Articles by Danielle M. Jorgens in JoVE
Desde Voxels al Conocimiento: Una Guía Práctica para la segmentación del Complejo Microscopía Electrónica 3D-Data Wen-Ting Tsai1, Ahmed Hassan1, Purbasha Sarkar2, Joaquin Correa1,3, Zoltan Metlagel1, Danielle M. Jorgens1, Manfred Auer1,2 1Life Sciences Division, Lawrence Berkeley National Laboratory, 2Joint Bioenergy Institute, Physical Biosciences Division, Lawrence Berkeley National Laboratory, 3National Energy Research Scientific Computing Center, Lawrence Berkeley National Laboratory El cuello de botella para la microscopía electrónica 3D celular es la extracción de características (segmentación) en mapas muy complejos de densidad 3D. Hemos desarrollado un conjunto de criterios, que proporciona orientación sobre qué enfoque de segmentación (manual, semiautomático o automático) es el más adecuado para los diferentes tipos de datos, proporcionando así un punto de partida para la segmentación efectiva.
Other articles by Danielle M. Jorgens on PubMed
Mammary Collective Cell Migration Involves Transient Loss of Epithelial Features and Individual Cell Migration Within the Epithelium Journal of Cell Science. Jun, 2012 | Pubmed ID: 22344263 Normal mammary morphogenesis involves transitions between simple and multilayered epithelial organizations. We used electron microscopy and molecular markers to determine whether intercellular junctions and apico-basal polarity were maintained in the multilayered epithelium. We found that multilayered elongating ducts had polarized apical and basal tissue surfaces both in three-dimensional culture and in vivo. However, individual cells were only polarized on surfaces in contact with the lumen or extracellular matrix. The basolateral marker scribble and the apical marker atypical protein kinase C zeta localized to all interior cell membranes, whereas PAR3 displayed a cytoplasmic localization, suggesting that the apico-basal polarity was incomplete. Despite membrane localization of E-cadherin and β-catenin, we did not observe a defined zonula adherens connecting interior cells. Instead, interior cells were connected through desmosomes and exhibited complex interdigitating membrane protrusions. Single-cell labeling revealed that individual cells were both protrusive and migratory within the epithelial multilayer. Inhibition of Rho kinase (ROCK) further reduced intercellular adhesion on apical and lateral surfaces but did not disrupt basal tissue organization. Following morphogenesis, segregated membrane domains were re-established and junctional complexes re-formed. We observed similar epithelial organization during mammary morphogenesis in organotypic culture and in vivo. We conclude that mammary epithelial morphogenesis involves a reversible, spatially limited, reduction in polarity and intercellular junctions and active individualistic cell migration. Our data suggest that reductions in polarity and adhesion during breast cancer progression might reflect partial recapitulation of a normal developmental program.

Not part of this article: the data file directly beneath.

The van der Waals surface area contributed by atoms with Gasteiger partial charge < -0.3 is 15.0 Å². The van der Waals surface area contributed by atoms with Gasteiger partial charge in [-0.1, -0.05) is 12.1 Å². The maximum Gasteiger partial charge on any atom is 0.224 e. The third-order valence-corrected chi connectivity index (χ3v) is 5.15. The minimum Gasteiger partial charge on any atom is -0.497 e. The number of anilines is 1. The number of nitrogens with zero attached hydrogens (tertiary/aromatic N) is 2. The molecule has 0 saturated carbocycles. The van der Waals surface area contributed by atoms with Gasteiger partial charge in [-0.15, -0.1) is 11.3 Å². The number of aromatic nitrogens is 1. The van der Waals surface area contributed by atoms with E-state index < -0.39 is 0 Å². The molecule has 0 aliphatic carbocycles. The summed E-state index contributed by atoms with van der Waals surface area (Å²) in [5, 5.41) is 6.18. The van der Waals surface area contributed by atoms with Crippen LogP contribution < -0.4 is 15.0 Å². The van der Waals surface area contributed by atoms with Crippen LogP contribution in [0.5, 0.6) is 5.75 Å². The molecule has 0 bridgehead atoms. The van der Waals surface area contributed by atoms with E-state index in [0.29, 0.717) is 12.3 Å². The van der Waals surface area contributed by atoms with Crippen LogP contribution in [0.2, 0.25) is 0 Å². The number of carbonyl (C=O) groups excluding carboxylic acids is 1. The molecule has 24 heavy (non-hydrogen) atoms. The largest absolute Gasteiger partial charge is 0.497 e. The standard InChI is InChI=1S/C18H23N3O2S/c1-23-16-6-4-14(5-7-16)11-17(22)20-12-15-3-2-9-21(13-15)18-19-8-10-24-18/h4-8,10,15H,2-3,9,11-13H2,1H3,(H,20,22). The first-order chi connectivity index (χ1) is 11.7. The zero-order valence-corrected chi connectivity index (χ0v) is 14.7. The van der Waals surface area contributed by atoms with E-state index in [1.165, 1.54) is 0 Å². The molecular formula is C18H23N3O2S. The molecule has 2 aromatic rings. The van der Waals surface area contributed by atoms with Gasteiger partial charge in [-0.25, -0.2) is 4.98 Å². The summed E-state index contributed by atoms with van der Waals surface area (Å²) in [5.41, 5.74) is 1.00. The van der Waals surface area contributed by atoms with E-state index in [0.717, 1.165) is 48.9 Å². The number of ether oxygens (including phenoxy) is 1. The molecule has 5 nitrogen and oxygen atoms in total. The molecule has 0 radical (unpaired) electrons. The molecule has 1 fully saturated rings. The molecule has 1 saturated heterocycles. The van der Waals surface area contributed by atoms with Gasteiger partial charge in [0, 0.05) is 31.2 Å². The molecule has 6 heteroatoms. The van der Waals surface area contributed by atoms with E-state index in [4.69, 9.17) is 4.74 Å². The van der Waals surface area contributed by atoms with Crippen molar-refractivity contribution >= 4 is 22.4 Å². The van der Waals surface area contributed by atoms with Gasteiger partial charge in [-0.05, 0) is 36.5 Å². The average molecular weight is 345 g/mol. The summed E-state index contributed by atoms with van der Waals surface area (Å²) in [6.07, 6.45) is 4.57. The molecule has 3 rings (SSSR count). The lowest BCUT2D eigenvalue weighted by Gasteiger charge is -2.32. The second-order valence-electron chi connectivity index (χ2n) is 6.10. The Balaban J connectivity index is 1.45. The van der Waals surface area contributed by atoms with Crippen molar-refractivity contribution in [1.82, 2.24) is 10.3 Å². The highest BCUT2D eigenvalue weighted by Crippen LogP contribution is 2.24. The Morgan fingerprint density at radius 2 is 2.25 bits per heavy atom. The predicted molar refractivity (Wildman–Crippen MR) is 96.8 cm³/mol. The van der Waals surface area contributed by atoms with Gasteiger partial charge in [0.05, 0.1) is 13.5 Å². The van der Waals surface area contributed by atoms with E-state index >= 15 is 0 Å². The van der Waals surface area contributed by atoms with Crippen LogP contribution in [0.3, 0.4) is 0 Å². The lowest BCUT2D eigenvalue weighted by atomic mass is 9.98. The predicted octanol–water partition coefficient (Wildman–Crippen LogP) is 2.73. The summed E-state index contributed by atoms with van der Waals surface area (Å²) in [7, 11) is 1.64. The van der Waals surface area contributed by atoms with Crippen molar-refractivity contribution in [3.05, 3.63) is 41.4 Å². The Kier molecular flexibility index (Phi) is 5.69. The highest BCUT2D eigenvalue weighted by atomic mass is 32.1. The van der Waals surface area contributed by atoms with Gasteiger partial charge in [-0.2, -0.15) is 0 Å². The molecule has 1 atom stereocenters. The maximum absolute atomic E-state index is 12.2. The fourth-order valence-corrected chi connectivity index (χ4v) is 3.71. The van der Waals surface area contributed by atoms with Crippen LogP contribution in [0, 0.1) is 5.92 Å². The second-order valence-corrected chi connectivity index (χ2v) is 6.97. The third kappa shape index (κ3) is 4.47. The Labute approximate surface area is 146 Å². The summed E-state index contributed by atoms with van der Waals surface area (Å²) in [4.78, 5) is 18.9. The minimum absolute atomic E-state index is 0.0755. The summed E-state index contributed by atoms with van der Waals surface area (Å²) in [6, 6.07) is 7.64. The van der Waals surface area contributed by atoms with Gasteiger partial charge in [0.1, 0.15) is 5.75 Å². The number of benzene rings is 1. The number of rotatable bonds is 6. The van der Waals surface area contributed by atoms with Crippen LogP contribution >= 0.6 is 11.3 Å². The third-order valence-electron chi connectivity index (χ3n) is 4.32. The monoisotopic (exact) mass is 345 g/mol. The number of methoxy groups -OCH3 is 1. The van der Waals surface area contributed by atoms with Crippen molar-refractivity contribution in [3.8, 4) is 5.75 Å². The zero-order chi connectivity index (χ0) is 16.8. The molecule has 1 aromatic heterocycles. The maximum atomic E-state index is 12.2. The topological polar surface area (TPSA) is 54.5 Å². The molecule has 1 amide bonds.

Twist1-induced Dissemination Preserves Epithelial Identity and Requires E-cadherin The Journal of Cell Biology. Mar, 2014 | Pubmed ID: 24590176 Dissemination of epithelial cells is a critical step in metastatic spread. Molecular models of dissemination focus on loss of E-cadherin or repression of cell adhesion through an epithelial to mesenchymal transition (EMT). We sought to define the minimum molecular events necessary to induce dissemination of cells out of primary murine mammary epithelium. Deletion of E-cadherin disrupted epithelial architecture and morphogenesis but only rarely resulted in dissemination. In contrast, expression of the EMT transcription factor Twist1 induced rapid dissemination of cytokeratin-positive epithelial cells. Twist1 induced dramatic transcriptional changes in extracellular compartment and cell-matrix adhesion genes but not in cell-cell adhesion genes. Surprisingly, we observed disseminating cells with membrane-localized E-cadherin and β-catenin, and E-cadherin knockdown strongly inhibited Twist1-induced single cell dissemination. Dissemination can therefore occur with retention of epithelial cell identity. The spread of cancer cells during metastasis could similarly involve activation of an epithelial motility program without requiring a transition from epithelial to mesenchymal character.